In 2010, the voters of Colorado Springs overwhelmingly approved a change in the City Charter. That vote brought a Council-Mayor form of government to our city and separated our governance into two branches: executive (Mayor) and legislative (City Council.) The change brought a system of checks and balances - a system which has served us very well at the state and national level.
With change comes opportunity. City Council is committed to providing transparent governance and has a responsibility to explore options to achieve the best solution for citizens. The ability to contract independent legal counsel is an opportunity for City Council to more effectively accomplish our responsibilities.
The authority of City Council to hire outside legal assistance is found in Section 13-90 (b) of the Colorado Springs City Charter: "The Council may also, at any time, employ other counsel, to take charge of any litigation or to assist the Attorney."
The City Attorney is part of the executive branch according to the City Charter. However, the City Attorney is also required to provide counsel to City Council, Colorado Springs Utilities and other boards and commissions.
When one compares the legal counsel we receive from the City Attorney's Office to that of the General Assembly where I served for 12 years, there's room for improvement, especially when it comes to the overall customer service council receives. At the General Assembly, the State Legislature has in-house and external lawyers. This option allowed us to develop and delivery legislation that was fast and focused on solving our state's most pressing needs.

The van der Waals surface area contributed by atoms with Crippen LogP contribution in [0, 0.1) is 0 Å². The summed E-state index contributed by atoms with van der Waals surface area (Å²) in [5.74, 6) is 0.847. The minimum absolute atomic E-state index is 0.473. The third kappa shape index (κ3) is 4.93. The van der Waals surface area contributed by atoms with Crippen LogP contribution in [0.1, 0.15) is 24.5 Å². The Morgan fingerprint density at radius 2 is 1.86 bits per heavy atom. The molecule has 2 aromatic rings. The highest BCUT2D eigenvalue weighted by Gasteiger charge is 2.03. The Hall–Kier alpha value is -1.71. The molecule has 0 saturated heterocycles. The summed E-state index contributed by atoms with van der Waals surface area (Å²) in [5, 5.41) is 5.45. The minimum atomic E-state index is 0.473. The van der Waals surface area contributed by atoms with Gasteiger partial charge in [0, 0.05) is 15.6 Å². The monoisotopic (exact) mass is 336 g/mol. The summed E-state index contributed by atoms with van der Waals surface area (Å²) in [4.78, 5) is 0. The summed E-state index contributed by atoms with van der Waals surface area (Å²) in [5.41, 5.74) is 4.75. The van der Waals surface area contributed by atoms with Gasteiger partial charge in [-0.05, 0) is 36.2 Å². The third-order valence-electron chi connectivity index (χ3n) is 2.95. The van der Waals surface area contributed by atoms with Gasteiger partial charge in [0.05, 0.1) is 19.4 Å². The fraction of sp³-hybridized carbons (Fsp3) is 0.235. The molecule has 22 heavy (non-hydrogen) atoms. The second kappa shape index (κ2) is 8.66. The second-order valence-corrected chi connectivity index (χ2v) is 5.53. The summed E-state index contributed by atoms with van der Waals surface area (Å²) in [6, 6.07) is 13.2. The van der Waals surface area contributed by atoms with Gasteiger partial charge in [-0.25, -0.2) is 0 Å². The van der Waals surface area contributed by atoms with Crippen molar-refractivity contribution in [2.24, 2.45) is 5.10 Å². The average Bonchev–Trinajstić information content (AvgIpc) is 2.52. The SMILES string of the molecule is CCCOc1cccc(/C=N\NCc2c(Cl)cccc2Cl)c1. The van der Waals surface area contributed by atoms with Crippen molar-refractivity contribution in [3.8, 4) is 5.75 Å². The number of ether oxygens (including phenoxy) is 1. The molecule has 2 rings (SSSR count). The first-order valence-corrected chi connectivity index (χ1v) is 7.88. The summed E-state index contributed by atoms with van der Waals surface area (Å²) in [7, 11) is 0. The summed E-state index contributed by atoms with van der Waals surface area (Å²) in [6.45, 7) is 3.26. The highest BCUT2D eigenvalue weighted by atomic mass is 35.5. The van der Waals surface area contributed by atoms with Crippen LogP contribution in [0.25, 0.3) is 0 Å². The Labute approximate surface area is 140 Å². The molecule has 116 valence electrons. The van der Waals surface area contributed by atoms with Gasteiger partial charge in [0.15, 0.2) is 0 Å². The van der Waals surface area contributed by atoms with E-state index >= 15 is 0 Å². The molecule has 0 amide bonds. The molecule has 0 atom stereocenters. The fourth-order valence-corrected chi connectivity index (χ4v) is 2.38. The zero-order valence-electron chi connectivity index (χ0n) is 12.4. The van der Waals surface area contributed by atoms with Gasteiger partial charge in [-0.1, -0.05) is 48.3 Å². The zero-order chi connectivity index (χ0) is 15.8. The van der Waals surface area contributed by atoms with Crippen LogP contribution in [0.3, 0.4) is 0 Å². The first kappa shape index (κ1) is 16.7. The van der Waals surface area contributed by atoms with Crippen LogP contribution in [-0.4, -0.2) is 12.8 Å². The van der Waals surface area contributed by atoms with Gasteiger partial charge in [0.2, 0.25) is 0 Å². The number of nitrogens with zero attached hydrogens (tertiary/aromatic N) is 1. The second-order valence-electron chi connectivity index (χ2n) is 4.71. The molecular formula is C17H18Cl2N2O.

While the City Attorney's Office has many very good lawyers, there are specific times for specific expertise. For example, when the city sold Memorial Hospital, City Council contracted an independent law firm to assist the City Attorney's Office with the transaction. And, this representation has been very beneficial to helping council solve all the complicated issues involved in the sale.
Stormwater is another example that calls for expertise. In researching governing and taxing structures for a storm water solution, it became apparent that to understand the various possible approaches, seeking outside counsel would be the best solution. This is a necessary expense to fully comply with all the legal requirements of complicated state and federal law.
I am confident City Council can find the right balance with our city attorney to do the research necessary to produce the best possible storm water legislation for our citizens.
As we continue to evolve into this new structure of government, we will continue to strive for the best relationship possible with the mayor and the city attorney for all the citizens of Colorado Springs.
Keith King is Colorado Springs City Council President. Contact King at: email@example.com.